Montclare's Moon Girl Explores Outer Space & Alternate Marvel Realities

A person's curiosity can take them to some interesting places, but when inquisitiveness is paired with the smartest intellect in the Marvel Universe and a dinosaur best friend there's no end to the astounding places you can go. Nine-year-old Lunella Lafayette and her faithful Tyrannosaurus companion, aka Moon Girl and Devil Dinosaur, are slowly discovering that. The first two arcs of their series had the heroes and villains of the Marvel Universe visiting their New York neighborhood, but in the current arc, by writer Brandon Montclare and artist Natacha Bustos, the duo has set out on a cosmic odyssey that's brought them face to face with some of the wonders and terrors of their fantastic reality like a sentient moon named Illa and their evil doppelgangers, Devil Girl and Moon Dinosaur.

CBR spoke with Montclare about the arc, the new characters his protagonists are encountering, the joy of watching Bustos design the subtle differences of a reality similar to our own, and how the heartbreaking climax of “Girl-Moon” will set the stage for the series' Marvel Legacy arc.

CBR: In your last arc, Lunella learned the important lesson that two heads are better than one and that it's okay to ask for help. At the beginning of this story though she and Devil Dinosaur rushed off on a dangerous mission in space to save Illa. It seems Lunella recognizes the value of help, but still has trouble asking for it...

Brandon Montclare: Yes, from a character view point that's exactly how it is. She'll never be perfect. “The Smartest There is,” the arc that just ended, was a way to introduce her to the larger Marvel Universe and bring her to a place where she can be involved with everything. So I think it was important to hit that with issue #18 and show that she's a part of the Marvel Universe, not just an outsider.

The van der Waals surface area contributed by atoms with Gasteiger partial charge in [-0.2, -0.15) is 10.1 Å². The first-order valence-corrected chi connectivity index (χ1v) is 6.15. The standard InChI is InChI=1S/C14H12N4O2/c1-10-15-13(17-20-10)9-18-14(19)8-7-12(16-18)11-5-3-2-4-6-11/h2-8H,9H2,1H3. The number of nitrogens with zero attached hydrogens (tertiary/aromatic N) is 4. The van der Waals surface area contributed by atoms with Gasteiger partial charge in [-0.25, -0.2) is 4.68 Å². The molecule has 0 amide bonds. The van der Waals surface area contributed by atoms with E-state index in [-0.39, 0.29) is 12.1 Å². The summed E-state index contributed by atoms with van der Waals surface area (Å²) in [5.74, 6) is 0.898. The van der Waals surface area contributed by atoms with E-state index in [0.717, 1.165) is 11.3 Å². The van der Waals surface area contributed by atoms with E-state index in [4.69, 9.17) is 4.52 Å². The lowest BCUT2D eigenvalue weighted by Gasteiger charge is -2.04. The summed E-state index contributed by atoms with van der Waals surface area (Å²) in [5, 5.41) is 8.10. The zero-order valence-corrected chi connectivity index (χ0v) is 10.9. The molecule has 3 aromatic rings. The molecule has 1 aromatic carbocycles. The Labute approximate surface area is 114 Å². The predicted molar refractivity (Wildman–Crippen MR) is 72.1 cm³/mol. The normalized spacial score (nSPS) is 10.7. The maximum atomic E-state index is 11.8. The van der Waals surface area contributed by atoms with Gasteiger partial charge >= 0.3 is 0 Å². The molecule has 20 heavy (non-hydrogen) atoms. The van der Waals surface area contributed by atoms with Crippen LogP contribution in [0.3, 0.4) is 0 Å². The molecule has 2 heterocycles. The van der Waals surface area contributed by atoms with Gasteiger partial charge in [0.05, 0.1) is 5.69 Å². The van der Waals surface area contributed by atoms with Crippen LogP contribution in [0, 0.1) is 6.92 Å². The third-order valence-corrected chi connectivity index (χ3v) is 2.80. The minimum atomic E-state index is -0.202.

RELATED: Montclare & Reeder Explain How “Moon Girl” Became The Smartest Person in the Marvel U

I also wanted to show though that she'll still do something rash and irresponsible. A lot of “Girl-Moon” is about what do you do after you find your place in the world? What does that mean? What we're doing comes out of that.

Also, a lot of the last arc was accomplishing things from a publishing point of view; we wanted Moon Girl to be a big part of everything. Now we have an opportunity to do a story that just focuses on her, Devil Dinosaur, and of course the new characters. I figured as fun as it was to play Lunella off of characters like the Thing and Amadeus Cho, after six issues of a different guest star every month it was nice to do a story that focuses on our title characters and sends them off into outer space!

This personality quirk where asking for help is hard seems to be a common problem for a lot of the Marvel Universe's geniuses. Reed Richards, Tony Stark, and Victor Von Doom have all struggled with knowing when to ask for help in the past. In fact, the only other Marvel genius that I can think of that is really into collaborative science is the Wasp, Nadia Pym.

[Laughs] It's funny -- some of that is because it's publishing and everyone is doing their own books and you don't want to have a crossover every issue. To deal with that from a personality point of view though is interesting.

Not that I want to speak for Jeremy Whitley's great book, but Nadia is, “Let's form a coalition! Let's get everybody together.” It's in her nature. It's a struggle for Lunella though because she doesn't get along well with other people. She's always been on her own. She has learned to come out of her shell, but now that she has she's coming at things from another angle. She sees this current problem is important and she can't just leave it alone.

The current problem Lunella rushed into space to tackle is the predicament of Illa, the girl moon daughter of Ego the Living Planet -- a new character created by you and Natacha Bustos. What inspired her creation?

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